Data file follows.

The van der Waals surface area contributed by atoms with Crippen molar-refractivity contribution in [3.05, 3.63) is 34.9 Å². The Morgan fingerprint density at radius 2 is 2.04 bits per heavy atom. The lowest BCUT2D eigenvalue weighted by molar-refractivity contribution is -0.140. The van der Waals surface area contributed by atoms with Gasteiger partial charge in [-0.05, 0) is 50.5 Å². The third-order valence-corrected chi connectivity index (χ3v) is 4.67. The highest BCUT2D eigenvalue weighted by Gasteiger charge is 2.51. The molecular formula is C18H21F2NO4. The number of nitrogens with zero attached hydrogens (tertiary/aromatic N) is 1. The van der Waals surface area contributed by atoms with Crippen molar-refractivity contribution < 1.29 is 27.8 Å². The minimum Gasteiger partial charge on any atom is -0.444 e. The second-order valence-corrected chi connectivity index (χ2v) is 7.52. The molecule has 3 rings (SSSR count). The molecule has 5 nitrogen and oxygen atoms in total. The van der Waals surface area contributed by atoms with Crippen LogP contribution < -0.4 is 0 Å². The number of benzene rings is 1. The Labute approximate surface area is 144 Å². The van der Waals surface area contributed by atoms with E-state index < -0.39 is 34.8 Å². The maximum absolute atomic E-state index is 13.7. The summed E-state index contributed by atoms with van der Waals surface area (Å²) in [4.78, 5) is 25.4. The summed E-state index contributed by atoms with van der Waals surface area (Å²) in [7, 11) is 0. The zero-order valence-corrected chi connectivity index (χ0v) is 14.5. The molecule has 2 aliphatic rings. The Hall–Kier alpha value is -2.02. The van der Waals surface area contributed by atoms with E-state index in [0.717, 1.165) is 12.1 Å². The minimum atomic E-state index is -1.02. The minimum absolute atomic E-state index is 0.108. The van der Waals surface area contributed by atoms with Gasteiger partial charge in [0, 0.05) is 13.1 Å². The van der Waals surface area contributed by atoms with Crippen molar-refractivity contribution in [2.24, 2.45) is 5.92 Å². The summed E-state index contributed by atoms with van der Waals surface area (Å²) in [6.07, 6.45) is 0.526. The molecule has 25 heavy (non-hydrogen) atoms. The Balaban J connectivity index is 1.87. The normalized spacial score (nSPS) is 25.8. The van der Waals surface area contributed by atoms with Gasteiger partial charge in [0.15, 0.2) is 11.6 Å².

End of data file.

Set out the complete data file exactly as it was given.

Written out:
The van der Waals surface area contributed by atoms with Crippen molar-refractivity contribution in [3.05, 3.63) is 34.9 Å². The Morgan fingerprint density at radius 2 is 2.04 bits per heavy atom. The lowest BCUT2D eigenvalue weighted by molar-refractivity contribution is -0.140. The van der Waals surface area contributed by atoms with Gasteiger partial charge in [-0.05, 0) is 50.5 Å². The third-order valence-corrected chi connectivity index (χ3v) is 4.67. The highest BCUT2D eigenvalue weighted by Gasteiger charge is 2.51. The molecular formula is C18H21F2NO4. The number of nitrogens with zero attached hydrogens (tertiary/aromatic N) is 1. The van der Waals surface area contributed by atoms with Crippen molar-refractivity contribution < 1.29 is 27.8 Å². The minimum Gasteiger partial charge on any atom is -0.444 e. The second-order valence-corrected chi connectivity index (χ2v) is 7.52. The molecule has 3 rings (SSSR count). The molecule has 5 nitrogen and oxygen atoms in total. The van der Waals surface area contributed by atoms with Crippen LogP contribution < -0.4 is 0 Å². The number of benzene rings is 1. The Labute approximate surface area is 144 Å². The van der Waals surface area contributed by atoms with E-state index < -0.39 is 34.8 Å². The maximum absolute atomic E-state index is 13.7. The summed E-state index contributed by atoms with van der Waals surface area (Å²) in [4.78, 5) is 25.4. The summed E-state index contributed by atoms with van der Waals surface area (Å²) in [7, 11) is 0. The zero-order valence-corrected chi connectivity index (χ0v) is 14.5. The molecule has 2 aliphatic rings. The Hall–Kier alpha value is -2.02. The van der Waals surface area contributed by atoms with E-state index in [0.717, 1.165) is 12.1 Å². The minimum atomic E-state index is -1.02. The minimum absolute atomic E-state index is 0.108. The van der Waals surface area contributed by atoms with Gasteiger partial charge in [0, 0.05) is 13.1 Å². The van der Waals surface area contributed by atoms with Crippen molar-refractivity contribution in [2.24, 2.45) is 5.92 Å². The summed E-state index contributed by atoms with van der Waals surface area (Å²) in [6.07, 6.45) is 0.526. The molecule has 25 heavy (non-hydrogen) atoms. The Balaban J connectivity index is 1.87. The normalized spacial score (nSPS) is 25.8. The van der Waals surface area contributed by atoms with Gasteiger partial charge in [0.15, 0.2) is 11.6 Å².